Police minister Bheki Cele says gender-based violence is a societal evil that must be contained at all costs.
Speaking at a briefing on Tuesday afternoon, Cele described it as a second pandemic that had reached crisis levels in the country. He identified 30 hotspots for gender-based violence in the country that will get special attention.
This comes as he revealed that only 130 of the 4,058 people arrested for alleged gender-based violence since the announcement of the lockdown in March had been convicted, which translated into a conviction rate of only 3%.
Gauteng recorded the most reported cases at 743 with 1,173 arrests. This was followed by the Western Cape with 534 cases and 1,093 arrests, the Eastern Cape with 243 cases and 488 arrests, and KwaZulu-Natal with 230 cases and 375 arrests.
Cele said following President Cyril Ramaphosa’s pronouncements around gender-based violence, it was still rife under lockdown.
“The work of the interministerial committee on GBV continues. As a member of this [committee], in our efforts to drill down to community and district level in our response to GBV, government has pinned down 30 GBV hotspots,” he said.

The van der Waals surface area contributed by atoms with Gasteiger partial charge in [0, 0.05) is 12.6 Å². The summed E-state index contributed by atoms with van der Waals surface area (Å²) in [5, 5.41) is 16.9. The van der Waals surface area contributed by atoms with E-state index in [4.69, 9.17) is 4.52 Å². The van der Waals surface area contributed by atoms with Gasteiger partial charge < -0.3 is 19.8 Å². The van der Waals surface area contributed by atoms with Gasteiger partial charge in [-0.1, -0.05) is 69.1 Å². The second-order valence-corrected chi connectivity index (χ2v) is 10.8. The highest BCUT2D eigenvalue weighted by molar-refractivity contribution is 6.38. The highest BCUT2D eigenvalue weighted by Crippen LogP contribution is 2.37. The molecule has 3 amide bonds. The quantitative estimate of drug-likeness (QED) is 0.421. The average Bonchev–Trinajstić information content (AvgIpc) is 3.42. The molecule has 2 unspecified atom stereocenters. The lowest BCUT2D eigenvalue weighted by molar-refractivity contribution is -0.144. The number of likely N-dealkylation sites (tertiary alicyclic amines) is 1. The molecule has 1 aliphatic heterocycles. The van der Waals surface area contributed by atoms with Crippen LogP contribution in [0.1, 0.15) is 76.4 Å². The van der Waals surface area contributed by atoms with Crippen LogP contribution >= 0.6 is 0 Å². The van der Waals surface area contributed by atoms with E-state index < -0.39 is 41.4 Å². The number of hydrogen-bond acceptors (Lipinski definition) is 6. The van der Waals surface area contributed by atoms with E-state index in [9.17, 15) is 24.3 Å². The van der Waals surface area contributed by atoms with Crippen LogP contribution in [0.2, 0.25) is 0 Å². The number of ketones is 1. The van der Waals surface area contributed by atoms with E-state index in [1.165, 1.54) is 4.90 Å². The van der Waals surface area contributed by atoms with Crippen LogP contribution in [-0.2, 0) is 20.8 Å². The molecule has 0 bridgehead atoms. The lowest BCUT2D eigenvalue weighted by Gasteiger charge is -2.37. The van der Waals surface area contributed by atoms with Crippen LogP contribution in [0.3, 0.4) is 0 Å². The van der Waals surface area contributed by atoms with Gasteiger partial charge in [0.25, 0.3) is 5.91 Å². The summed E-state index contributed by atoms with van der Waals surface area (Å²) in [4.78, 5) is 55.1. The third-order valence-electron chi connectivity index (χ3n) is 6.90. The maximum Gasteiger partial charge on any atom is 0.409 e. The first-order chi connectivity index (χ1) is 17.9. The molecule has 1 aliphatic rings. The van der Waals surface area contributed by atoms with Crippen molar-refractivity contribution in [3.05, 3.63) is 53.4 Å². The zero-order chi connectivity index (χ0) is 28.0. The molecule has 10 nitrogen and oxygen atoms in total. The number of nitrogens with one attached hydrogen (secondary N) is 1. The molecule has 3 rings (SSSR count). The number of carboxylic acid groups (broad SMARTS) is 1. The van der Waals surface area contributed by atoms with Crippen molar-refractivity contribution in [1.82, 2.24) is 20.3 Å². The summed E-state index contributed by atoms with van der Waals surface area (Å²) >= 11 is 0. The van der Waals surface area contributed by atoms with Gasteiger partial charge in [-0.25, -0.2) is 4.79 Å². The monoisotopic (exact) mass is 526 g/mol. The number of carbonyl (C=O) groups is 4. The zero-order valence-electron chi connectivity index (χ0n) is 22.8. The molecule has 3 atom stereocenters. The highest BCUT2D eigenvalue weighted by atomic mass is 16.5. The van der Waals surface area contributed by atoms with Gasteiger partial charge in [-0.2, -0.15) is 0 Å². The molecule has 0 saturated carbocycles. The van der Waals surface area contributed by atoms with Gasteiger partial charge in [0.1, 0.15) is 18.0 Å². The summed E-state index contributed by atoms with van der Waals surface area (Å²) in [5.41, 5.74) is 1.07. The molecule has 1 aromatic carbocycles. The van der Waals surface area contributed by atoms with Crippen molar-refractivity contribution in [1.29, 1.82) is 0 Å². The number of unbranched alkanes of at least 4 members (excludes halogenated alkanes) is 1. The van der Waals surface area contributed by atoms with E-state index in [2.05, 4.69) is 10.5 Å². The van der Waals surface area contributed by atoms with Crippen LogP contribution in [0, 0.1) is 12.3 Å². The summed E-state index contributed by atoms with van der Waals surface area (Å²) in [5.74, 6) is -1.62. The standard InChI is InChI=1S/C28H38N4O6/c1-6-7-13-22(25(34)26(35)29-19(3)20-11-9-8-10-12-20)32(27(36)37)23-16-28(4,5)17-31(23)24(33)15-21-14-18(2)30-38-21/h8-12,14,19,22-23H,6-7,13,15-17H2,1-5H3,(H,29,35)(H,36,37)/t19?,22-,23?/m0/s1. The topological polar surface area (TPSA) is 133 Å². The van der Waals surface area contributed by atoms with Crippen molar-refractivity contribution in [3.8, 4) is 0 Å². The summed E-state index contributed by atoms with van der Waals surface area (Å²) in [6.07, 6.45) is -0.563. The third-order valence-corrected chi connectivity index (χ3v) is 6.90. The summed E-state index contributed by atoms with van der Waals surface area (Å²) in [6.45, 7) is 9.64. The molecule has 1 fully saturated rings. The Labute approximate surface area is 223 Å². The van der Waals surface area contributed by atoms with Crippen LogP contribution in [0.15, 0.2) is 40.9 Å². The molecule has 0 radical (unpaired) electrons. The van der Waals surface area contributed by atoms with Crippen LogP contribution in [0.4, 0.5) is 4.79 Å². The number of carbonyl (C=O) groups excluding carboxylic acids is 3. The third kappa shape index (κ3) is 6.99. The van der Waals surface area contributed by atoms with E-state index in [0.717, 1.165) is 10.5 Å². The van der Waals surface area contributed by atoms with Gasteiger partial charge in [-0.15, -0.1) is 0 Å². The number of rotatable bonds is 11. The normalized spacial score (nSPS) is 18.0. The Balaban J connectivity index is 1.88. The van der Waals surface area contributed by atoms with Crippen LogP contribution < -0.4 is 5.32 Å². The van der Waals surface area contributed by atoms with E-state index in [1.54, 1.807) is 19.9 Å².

He said the list was compiled based on nine key variables, including the number of cases reported to the SAPS during the 2019/2020 financial year. These cases included:
- human trafficking for sexual offences;
- kidnapping for sexual offences; and
- domestic-related human trafficking.
“Figures of reported domestic violence related cases of murder, rape attempted murder and assault GBH were also considered when compiling this list,” he said.
He said the hotspot list also included eight other variables, such as calls received related to domestic violence and gender-based violence.
“Data was also included from victim support services, such as Thuthuzela Centres, health facilities and other data from other departments that paint a picture of GBV in a particular area.”
The minister said as part of the police integrated sexual offences and GBV action plan, there were proactive measures with short-, medium- to long-term time frames.
“GBV remains a priority crime for the SAPS. As a prevention measure, the SAPS will also continue to have a sustained public awareness and community-based campaigns at the identified areas on GBV.”
He said all police stations in those identified areas are expected to have a permanent desk dedicated to GBV.
“The dedicated desk will reduce the risk of ill-treatment at the hands of officers, as we have seen in some instances. These permanent desks should not be limited to the hotspots areas only but should be a norm at all stations,” he said.
The top 30 GBV hotspots in SA are:
- Mamelodi East
- Mitchells Plain
- Orange Farm
By Mpumzi Zuzile – TimesLIVE